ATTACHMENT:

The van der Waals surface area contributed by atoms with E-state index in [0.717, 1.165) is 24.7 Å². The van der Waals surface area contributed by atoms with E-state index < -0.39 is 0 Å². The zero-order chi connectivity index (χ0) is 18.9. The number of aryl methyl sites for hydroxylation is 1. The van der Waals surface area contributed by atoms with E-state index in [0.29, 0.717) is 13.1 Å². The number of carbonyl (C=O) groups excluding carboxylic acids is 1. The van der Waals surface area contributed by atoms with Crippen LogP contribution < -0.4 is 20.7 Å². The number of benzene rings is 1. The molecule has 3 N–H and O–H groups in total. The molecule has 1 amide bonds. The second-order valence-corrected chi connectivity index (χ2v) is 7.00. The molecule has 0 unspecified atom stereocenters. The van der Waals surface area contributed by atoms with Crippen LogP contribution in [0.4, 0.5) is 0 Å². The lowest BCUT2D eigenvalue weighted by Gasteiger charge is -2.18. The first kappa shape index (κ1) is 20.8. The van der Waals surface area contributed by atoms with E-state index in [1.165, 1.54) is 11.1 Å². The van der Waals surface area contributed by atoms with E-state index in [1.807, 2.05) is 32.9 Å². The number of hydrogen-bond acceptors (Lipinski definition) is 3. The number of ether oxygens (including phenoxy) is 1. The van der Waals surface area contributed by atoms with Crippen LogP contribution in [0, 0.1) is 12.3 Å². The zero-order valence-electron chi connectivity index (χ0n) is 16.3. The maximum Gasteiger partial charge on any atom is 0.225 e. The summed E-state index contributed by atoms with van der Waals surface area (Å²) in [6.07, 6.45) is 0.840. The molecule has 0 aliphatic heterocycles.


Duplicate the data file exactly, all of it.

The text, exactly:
The van der Waals surface area contributed by atoms with E-state index in [0.717, 1.165) is 24.7 Å². The van der Waals surface area contributed by atoms with E-state index < -0.39 is 0 Å². The zero-order chi connectivity index (χ0) is 18.9. The number of aryl methyl sites for hydroxylation is 1. The van der Waals surface area contributed by atoms with E-state index in [0.29, 0.717) is 13.1 Å². The number of carbonyl (C=O) groups excluding carboxylic acids is 1. The van der Waals surface area contributed by atoms with Crippen LogP contribution < -0.4 is 20.7 Å². The number of benzene rings is 1. The molecule has 3 N–H and O–H groups in total. The molecule has 1 amide bonds. The second-order valence-corrected chi connectivity index (χ2v) is 7.00. The molecule has 0 unspecified atom stereocenters. The van der Waals surface area contributed by atoms with Crippen LogP contribution in [0.4, 0.5) is 0 Å². The lowest BCUT2D eigenvalue weighted by Gasteiger charge is -2.18. The first kappa shape index (κ1) is 20.8. The van der Waals surface area contributed by atoms with E-state index in [1.165, 1.54) is 11.1 Å². The van der Waals surface area contributed by atoms with E-state index in [1.807, 2.05) is 32.9 Å². The number of hydrogen-bond acceptors (Lipinski definition) is 3. The number of ether oxygens (including phenoxy) is 1. The van der Waals surface area contributed by atoms with Crippen LogP contribution in [0, 0.1) is 12.3 Å². The zero-order valence-electron chi connectivity index (χ0n) is 16.3. The maximum Gasteiger partial charge on any atom is 0.225 e. The summed E-state index contributed by atoms with van der Waals surface area (Å²) in [6.07, 6.45) is 0.840. The molecule has 0 aliphatic heterocycles.